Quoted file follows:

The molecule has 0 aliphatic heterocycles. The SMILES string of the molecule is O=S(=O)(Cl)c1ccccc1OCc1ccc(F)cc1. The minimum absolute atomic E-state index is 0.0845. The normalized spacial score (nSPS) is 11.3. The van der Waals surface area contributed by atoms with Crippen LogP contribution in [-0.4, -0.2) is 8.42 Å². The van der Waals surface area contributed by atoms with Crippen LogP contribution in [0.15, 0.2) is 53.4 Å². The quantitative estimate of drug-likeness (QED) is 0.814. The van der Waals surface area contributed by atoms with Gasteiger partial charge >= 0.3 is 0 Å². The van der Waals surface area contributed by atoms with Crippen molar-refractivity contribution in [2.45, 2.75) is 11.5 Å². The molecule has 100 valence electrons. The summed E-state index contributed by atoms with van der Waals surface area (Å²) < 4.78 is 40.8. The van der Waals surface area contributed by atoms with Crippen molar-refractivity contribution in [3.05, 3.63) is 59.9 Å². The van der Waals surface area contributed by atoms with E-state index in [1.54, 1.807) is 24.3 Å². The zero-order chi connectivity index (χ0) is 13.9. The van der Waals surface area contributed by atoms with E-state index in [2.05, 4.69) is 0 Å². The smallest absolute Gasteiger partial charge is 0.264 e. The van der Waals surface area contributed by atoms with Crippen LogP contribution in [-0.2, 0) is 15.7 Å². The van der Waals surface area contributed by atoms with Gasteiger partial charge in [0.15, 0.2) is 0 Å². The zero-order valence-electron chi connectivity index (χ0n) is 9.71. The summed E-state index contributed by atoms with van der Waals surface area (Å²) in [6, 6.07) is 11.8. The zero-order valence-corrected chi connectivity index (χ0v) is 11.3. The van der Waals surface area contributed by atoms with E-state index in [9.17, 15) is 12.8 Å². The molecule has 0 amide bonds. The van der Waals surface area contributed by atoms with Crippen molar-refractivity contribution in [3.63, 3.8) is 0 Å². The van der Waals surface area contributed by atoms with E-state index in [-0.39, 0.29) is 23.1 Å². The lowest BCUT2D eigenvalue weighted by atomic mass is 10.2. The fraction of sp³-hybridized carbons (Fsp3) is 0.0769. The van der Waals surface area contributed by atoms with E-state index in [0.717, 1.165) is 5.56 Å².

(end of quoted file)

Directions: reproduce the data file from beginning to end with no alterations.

The molecule has 0 aliphatic heterocycles. The SMILES string of the molecule is O=S(=O)(Cl)c1ccccc1OCc1ccc(F)cc1. The minimum absolute atomic E-state index is 0.0845. The normalized spacial score (nSPS) is 11.3. The van der Waals surface area contributed by atoms with Crippen LogP contribution in [-0.4, -0.2) is 8.42 Å². The van der Waals surface area contributed by atoms with Crippen LogP contribution in [0.15, 0.2) is 53.4 Å². The quantitative estimate of drug-likeness (QED) is 0.814. The van der Waals surface area contributed by atoms with Gasteiger partial charge >= 0.3 is 0 Å². The van der Waals surface area contributed by atoms with Crippen molar-refractivity contribution in [2.45, 2.75) is 11.5 Å². The molecule has 100 valence electrons. The summed E-state index contributed by atoms with van der Waals surface area (Å²) < 4.78 is 40.8. The van der Waals surface area contributed by atoms with Crippen molar-refractivity contribution in [3.05, 3.63) is 59.9 Å². The van der Waals surface area contributed by atoms with E-state index in [1.54, 1.807) is 24.3 Å². The zero-order chi connectivity index (χ0) is 13.9. The van der Waals surface area contributed by atoms with E-state index in [2.05, 4.69) is 0 Å². The smallest absolute Gasteiger partial charge is 0.264 e. The van der Waals surface area contributed by atoms with Crippen LogP contribution in [-0.2, 0) is 15.7 Å². The van der Waals surface area contributed by atoms with Gasteiger partial charge in [0.15, 0.2) is 0 Å². The zero-order valence-electron chi connectivity index (χ0n) is 9.71. The summed E-state index contributed by atoms with van der Waals surface area (Å²) in [6, 6.07) is 11.8. The zero-order valence-corrected chi connectivity index (χ0v) is 11.3. The van der Waals surface area contributed by atoms with E-state index in [9.17, 15) is 12.8 Å². The molecule has 0 amide bonds. The van der Waals surface area contributed by atoms with Crippen molar-refractivity contribution in [3.63, 3.8) is 0 Å². The van der Waals surface area contributed by atoms with E-state index in [-0.39, 0.29) is 23.1 Å². The lowest BCUT2D eigenvalue weighted by atomic mass is 10.2. The fraction of sp³-hybridized carbons (Fsp3) is 0.0769. The van der Waals surface area contributed by atoms with E-state index in [0.717, 1.165) is 5.56 Å².